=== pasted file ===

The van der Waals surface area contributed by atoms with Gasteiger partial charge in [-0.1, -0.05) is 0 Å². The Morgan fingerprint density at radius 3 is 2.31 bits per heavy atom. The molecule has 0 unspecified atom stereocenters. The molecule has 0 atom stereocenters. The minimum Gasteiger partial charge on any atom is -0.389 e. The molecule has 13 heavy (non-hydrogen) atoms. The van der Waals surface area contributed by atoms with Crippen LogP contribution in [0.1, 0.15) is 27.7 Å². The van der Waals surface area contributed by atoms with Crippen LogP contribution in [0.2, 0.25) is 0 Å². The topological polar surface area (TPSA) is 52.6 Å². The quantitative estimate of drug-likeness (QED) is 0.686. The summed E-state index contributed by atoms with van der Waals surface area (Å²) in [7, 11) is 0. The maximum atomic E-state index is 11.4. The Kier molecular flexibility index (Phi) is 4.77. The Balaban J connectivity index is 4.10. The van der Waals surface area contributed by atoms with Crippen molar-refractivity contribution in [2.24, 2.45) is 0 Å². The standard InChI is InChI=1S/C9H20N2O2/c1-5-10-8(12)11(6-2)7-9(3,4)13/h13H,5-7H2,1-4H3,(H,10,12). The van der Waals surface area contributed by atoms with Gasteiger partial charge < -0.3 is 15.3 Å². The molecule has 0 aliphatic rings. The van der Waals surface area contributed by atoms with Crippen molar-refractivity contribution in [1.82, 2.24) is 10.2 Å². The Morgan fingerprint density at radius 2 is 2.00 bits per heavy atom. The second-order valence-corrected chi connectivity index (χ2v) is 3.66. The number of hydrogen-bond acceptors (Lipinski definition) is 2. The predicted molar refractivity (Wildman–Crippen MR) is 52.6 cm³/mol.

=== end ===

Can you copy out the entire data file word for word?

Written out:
The van der Waals surface area contributed by atoms with Gasteiger partial charge in [-0.1, -0.05) is 0 Å². The Morgan fingerprint density at radius 3 is 2.31 bits per heavy atom. The molecule has 0 unspecified atom stereocenters. The molecule has 0 atom stereocenters. The minimum Gasteiger partial charge on any atom is -0.389 e. The molecule has 13 heavy (non-hydrogen) atoms. The van der Waals surface area contributed by atoms with Crippen LogP contribution in [0.1, 0.15) is 27.7 Å². The van der Waals surface area contributed by atoms with Crippen LogP contribution in [0.2, 0.25) is 0 Å². The topological polar surface area (TPSA) is 52.6 Å². The quantitative estimate of drug-likeness (QED) is 0.686. The summed E-state index contributed by atoms with van der Waals surface area (Å²) in [7, 11) is 0. The maximum atomic E-state index is 11.4. The Kier molecular flexibility index (Phi) is 4.77. The Balaban J connectivity index is 4.10. The van der Waals surface area contributed by atoms with Crippen molar-refractivity contribution in [2.24, 2.45) is 0 Å². The standard InChI is InChI=1S/C9H20N2O2/c1-5-10-8(12)11(6-2)7-9(3,4)13/h13H,5-7H2,1-4H3,(H,10,12). The van der Waals surface area contributed by atoms with Gasteiger partial charge < -0.3 is 15.3 Å². The molecule has 0 aliphatic rings. The van der Waals surface area contributed by atoms with Crippen molar-refractivity contribution in [1.82, 2.24) is 10.2 Å². The Morgan fingerprint density at radius 2 is 2.00 bits per heavy atom. The second-order valence-corrected chi connectivity index (χ2v) is 3.66. The number of hydrogen-bond acceptors (Lipinski definition) is 2. The predicted molar refractivity (Wildman–Crippen MR) is 52.6 cm³/mol.